The scene where we see Gatsby and Shannon on the movie set, kissing passionately in a car as raindrops begin to patter down on the windshield, is rather magical, with Storaro giving it the soggy retro feel of a Saul Leiter photograph. There are other moments like that, most of them involving Chalamet staring into the abyss that Manhattan can be when the skies are too overcast and you don’t know what to do with your life.
Much less magical is the whole half of the movie involving the ebullient yet ditzy college blond Ashleigh, a banker’s daughter from Tucson, Arizona. She’s a major film buff (we hear her name-drop Allen favorites like Kurosawa) but is also portrayed here as a naive country bumpkin who’s in way over her head in the Big Apple, especially when dealing with a coterie of highly successful men more than twice her age.
After spending the morning in a SoHo hotel trying to interview the broodingly chic auteur Pollard, who’s in a major funk over his new film in postproduction — a $70 million effort that he calls “an existential steaming shit pile” — Ashleigh is all swoons and excitedly says to Gatsby: “You should hear him talk about the arts!” To which he ponders: “What is it about older guys that seems so appealing to women?” Gulp.
Is Allen referencing his own situation or simply ignoring that it exists? Either way, the line sits in your gut like a triple-decker sandwich from the Carnegie Deli (an Allen staple that probably would’ve appeared here had it not closed in 2016) and remains uneasily with you for the rest of the film. Another one-liner, meant to be a joke about oral sex and bar mitzvahs, may have some viewers reaching for the Alka-Seltzer.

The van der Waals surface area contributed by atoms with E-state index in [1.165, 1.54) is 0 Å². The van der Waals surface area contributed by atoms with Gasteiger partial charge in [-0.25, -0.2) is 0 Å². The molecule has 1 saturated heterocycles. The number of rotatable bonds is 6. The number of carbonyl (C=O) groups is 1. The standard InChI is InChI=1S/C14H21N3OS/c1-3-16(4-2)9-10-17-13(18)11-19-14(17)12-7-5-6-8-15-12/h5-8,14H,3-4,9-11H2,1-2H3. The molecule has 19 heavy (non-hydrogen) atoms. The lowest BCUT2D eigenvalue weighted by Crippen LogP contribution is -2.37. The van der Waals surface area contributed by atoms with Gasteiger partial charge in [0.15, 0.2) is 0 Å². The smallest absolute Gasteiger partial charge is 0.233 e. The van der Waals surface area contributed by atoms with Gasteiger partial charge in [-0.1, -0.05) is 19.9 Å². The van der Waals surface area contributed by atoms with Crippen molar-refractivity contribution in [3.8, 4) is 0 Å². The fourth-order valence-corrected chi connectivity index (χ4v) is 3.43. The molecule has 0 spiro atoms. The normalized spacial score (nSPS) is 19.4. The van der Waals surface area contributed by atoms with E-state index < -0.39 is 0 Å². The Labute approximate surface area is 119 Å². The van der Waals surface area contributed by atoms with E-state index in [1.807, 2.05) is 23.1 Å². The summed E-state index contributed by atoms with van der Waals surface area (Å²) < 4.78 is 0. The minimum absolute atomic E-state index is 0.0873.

Fanning does her best with such a problematic character, who spends the day passing from one older dude to another. First there’s Pollard, who tells Ashleigh she reminds him of his first wife before disappearing on a drinking binge. Then there’s Pollard’s regular screenwriter (Jude Law), who discovers that his wife (Rebecca Hall) has been cheating on him, in what’s probably the pic’s most blatantly bad scene. And finally there’s matinee idol Francisco Vega (Diego Luna), who whisks Ashleigh away to his giant loft until his girlfriend shows up and he kicks the student out, prompting a scene where Fanning has to hide on a fire escape in her bra and panties.
Not only do these hijinks seem, well, untimely right now — they’re just not that funny. And for what’s supposed to be a romantic comedy, A Rainy Day delivers few good jokes and actually works best when it digs deeper into its own melancholy.
One wishes Allen didn’t try to squeeze so many one-liners and quid pro quos, or force a lame happy ending, out of a movie that’s marked by an intrinsic level of darkness — the latter most evident in a long drawing-room exchange between Gatsby and his mother (Cherry Jones) that feels like something out of The Magnificent Ambersons (thus the name Welles, perhaps).
Other great directors, such as John Ford in his “revisionist” Westerns of the 1960s, managed to get introspective at the end of their careers, questioning their oeuvre in light of changing mores. Allen doesn’t seem willing to go there yet, even if A Rainy Day in New York is filled with a kind of sadness that all the comedy in the world won’t erase.
That sadness is manifested here via nostalgia, both for a New York that no longer exists — and probably only ever existed for millionaires — and for a culture where the encounters between men and the young women they prey on are still played for laughs. Whether Allen’s movies will ever move beyond that sentiment can only be asked after a more crucial question, which is: Will people continue to watch them?
Production company: Gravier Productions
Cast: Timothée Chalamet, Elle Fanning, Selena Gomez, Liev Schreiber, Jude Law, Rebecca Hall, Diego Luna, Cherry Jones, Kelly Rohrbach
Director-screenwriter: Woody Allen
Producers: Erika Aronson, Letty Aronson
Executive producers: Howard E. Fischer, Adam B. Stern
Director of photography: Vittorio Storaro
Production designer: Santo Loquasto
Costume designer: Suzy Benziger
Editor: Alisa Lepselter
Casting director: Patricia DiCerto
Sales: Gravier Productions
Rated PG-13, 92 minutes